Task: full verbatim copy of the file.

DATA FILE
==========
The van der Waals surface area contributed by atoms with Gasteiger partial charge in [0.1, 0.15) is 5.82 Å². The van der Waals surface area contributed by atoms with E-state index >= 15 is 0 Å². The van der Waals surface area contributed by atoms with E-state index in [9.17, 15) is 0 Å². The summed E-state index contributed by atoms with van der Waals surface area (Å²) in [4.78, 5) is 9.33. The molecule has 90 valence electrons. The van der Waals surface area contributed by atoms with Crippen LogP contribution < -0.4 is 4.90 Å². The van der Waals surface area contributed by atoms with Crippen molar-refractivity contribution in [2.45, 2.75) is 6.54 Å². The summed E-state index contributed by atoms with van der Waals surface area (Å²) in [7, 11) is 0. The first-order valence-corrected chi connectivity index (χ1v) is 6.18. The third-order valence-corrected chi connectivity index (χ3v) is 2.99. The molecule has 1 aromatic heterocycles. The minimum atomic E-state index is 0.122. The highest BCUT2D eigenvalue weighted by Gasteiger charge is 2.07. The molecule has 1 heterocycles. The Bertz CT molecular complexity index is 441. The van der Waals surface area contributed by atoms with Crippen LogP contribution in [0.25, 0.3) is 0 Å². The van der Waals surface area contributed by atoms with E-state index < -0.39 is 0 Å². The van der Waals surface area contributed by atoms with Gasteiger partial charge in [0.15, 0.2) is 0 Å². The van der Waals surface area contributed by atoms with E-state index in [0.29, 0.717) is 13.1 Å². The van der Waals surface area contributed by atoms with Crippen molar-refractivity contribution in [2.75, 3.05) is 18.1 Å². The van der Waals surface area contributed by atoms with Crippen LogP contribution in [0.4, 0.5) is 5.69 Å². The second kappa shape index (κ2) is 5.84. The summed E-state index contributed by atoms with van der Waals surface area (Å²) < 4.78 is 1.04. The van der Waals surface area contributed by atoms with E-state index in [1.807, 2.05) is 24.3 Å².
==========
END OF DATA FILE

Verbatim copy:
The van der Waals surface area contributed by atoms with Gasteiger partial charge in [0.1, 0.15) is 5.82 Å². The van der Waals surface area contributed by atoms with E-state index >= 15 is 0 Å². The van der Waals surface area contributed by atoms with E-state index in [9.17, 15) is 0 Å². The summed E-state index contributed by atoms with van der Waals surface area (Å²) in [4.78, 5) is 9.33. The molecule has 90 valence electrons. The van der Waals surface area contributed by atoms with Crippen LogP contribution < -0.4 is 4.90 Å². The van der Waals surface area contributed by atoms with Crippen molar-refractivity contribution in [2.45, 2.75) is 6.54 Å². The summed E-state index contributed by atoms with van der Waals surface area (Å²) in [7, 11) is 0. The first-order valence-corrected chi connectivity index (χ1v) is 6.18. The third-order valence-corrected chi connectivity index (χ3v) is 2.99. The molecule has 1 aromatic heterocycles. The minimum atomic E-state index is 0.122. The highest BCUT2D eigenvalue weighted by Gasteiger charge is 2.07. The molecule has 1 heterocycles. The Bertz CT molecular complexity index is 441. The van der Waals surface area contributed by atoms with Crippen LogP contribution in [0.25, 0.3) is 0 Å². The van der Waals surface area contributed by atoms with E-state index < -0.39 is 0 Å². The van der Waals surface area contributed by atoms with Gasteiger partial charge in [0.15, 0.2) is 0 Å². The van der Waals surface area contributed by atoms with E-state index in [0.29, 0.717) is 13.1 Å². The van der Waals surface area contributed by atoms with Crippen molar-refractivity contribution in [2.75, 3.05) is 18.1 Å². The van der Waals surface area contributed by atoms with Crippen LogP contribution in [0.4, 0.5) is 5.69 Å². The second kappa shape index (κ2) is 5.84. The summed E-state index contributed by atoms with van der Waals surface area (Å²) < 4.78 is 1.04. The van der Waals surface area contributed by atoms with E-state index in [1.807, 2.05) is 24.3 Å².